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By The Wyoming LLC Attorney Team

Oct 20, 2023

Fun and Interesting Facts About Wyoming

Grand Teton

Wyoming is full of beautiful and interesting things to be explored. It's filled with mountain biking, rock climbing and so much more. Learn more about Wyoming and plan a memorable trip to the Cowboy State.

  • The word Wyoming comes from the Delaware Indian language, which means "on the great plain." A plain is a relatively flat area of land.
  • Wyoming is the tenth-largest state by land, but the least populated state in the US. You can drive for hours in Wyoming without seeing a single person.
  • The United States' first national park, Yellowstone Park, is located within the borders of Wyoming. This park also lies in parts of Montana and Idaho. Yellowstone Park is located on top of a volcanic hot spot.
  • In the whole state of Wyoming, there are only two escalators, both located in the town of Casper. If you have escalaphobia, you will feel right at home in this state.
  • The University of Wyoming is the only public four-year institution in the entire state. This university has around 12,000 students and one of the lowest tuition costs.
  • There are 32 named islands within the state of Wyoming. Most of these islands are located within Yellowstone Lake, Green River, and Jackson Lake.
  • There are many buffaloes, also called bison, native to Wyoming. The largest herd has 500 animals and is the official Wyoming state animal.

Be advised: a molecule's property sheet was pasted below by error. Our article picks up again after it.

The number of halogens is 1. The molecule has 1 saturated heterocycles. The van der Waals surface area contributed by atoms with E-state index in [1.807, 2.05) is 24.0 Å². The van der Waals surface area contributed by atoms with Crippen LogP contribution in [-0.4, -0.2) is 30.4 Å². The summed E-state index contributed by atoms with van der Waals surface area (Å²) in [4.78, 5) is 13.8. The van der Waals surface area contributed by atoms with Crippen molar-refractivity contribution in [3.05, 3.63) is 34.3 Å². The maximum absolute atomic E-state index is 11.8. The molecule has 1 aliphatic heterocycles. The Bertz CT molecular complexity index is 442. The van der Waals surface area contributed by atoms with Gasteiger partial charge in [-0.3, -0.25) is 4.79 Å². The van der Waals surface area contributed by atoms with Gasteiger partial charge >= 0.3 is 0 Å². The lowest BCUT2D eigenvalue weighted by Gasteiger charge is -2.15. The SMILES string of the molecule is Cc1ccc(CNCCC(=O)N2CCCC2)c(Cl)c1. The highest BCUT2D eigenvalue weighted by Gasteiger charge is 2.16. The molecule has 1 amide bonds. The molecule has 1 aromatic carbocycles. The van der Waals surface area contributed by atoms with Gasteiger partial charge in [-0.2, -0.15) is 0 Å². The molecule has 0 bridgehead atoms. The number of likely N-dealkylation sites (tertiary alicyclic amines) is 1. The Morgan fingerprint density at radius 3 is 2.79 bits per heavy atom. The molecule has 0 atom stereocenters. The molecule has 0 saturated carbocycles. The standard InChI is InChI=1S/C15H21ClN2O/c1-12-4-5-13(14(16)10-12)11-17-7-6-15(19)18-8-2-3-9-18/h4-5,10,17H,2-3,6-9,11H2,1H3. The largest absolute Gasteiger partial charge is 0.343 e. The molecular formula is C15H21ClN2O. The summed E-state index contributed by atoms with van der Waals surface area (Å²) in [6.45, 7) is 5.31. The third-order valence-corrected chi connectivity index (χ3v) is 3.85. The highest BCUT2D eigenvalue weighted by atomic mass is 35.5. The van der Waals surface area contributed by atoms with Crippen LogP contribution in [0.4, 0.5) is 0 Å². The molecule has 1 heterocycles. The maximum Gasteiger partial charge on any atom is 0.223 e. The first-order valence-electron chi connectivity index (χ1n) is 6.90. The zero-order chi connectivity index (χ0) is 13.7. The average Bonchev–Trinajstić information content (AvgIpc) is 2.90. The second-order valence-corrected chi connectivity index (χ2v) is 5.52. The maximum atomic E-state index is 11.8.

• Bison burgers are very popular in this state. They tend to have fewer calories and more protein than other types of red meat.
  • Wyoming has six state borders with multiple other states. These states are Nebraska, South Dakota, Colorado, Montana, Idaho, and Utah.
  • It was established as the 44th state in the United States in 1890, under President Benjamin Harrison.
  • Nellie Tayloe Ross was the first female governor to be appointed. She led the state of Wyoming from 1925 to 1927.
  • In 1869, Wyoming went down in history as being the first state in the US to allow women to vote. Which fits perfectly with the state's nickname, "Equality State."
  • The Occidental Hotel and Saloon in Buffalo, Wyoming, is a popular tourist attraction due to its paranormal activity.
  • Almost half of the state is owned by the government. The federal government owns monuments, national land, and government buildings that take up a large percentage of the land.
  • Dinosaur digging was so popular in Wyoming that in 1932, a cabin made entirely of fossils was created. This fossil cabin still stands today.
  • The Spanish Empire once claimed southwestern Wyoming, up until the end of the Mexican-American War.
  • Wyoming has one of the world's largest coal mines, holding approximately 40% of the United States coal supply.
  • Wyoming's highest peak is Gannett Peak, at 13,810 feet (4.21 km).
  • The high altitude of Wyoming makes it an excellent source of wind power. This state has one of the largest sources of industrial wind production in the entire US.
  • This state is larger than the United Kingdom.
  • Wyoming, Colorado, and Utah are the only three states that are rectangular.
  • This entire state has only one telephone code due to its low population.
  • In 1803, the US purchased the majority of Wyoming from France through the Louisiana Purchase.
  • Even though Wyoming has the lowest population of residents, at about 580,000, it still receives two US senators in Washington but only one representative in the House of Representatives.
  • People in this state tend to have an open door policy, where they do not lock the doors when they leave the house for hours at a time.

Learn more about Wyoming with the following resources: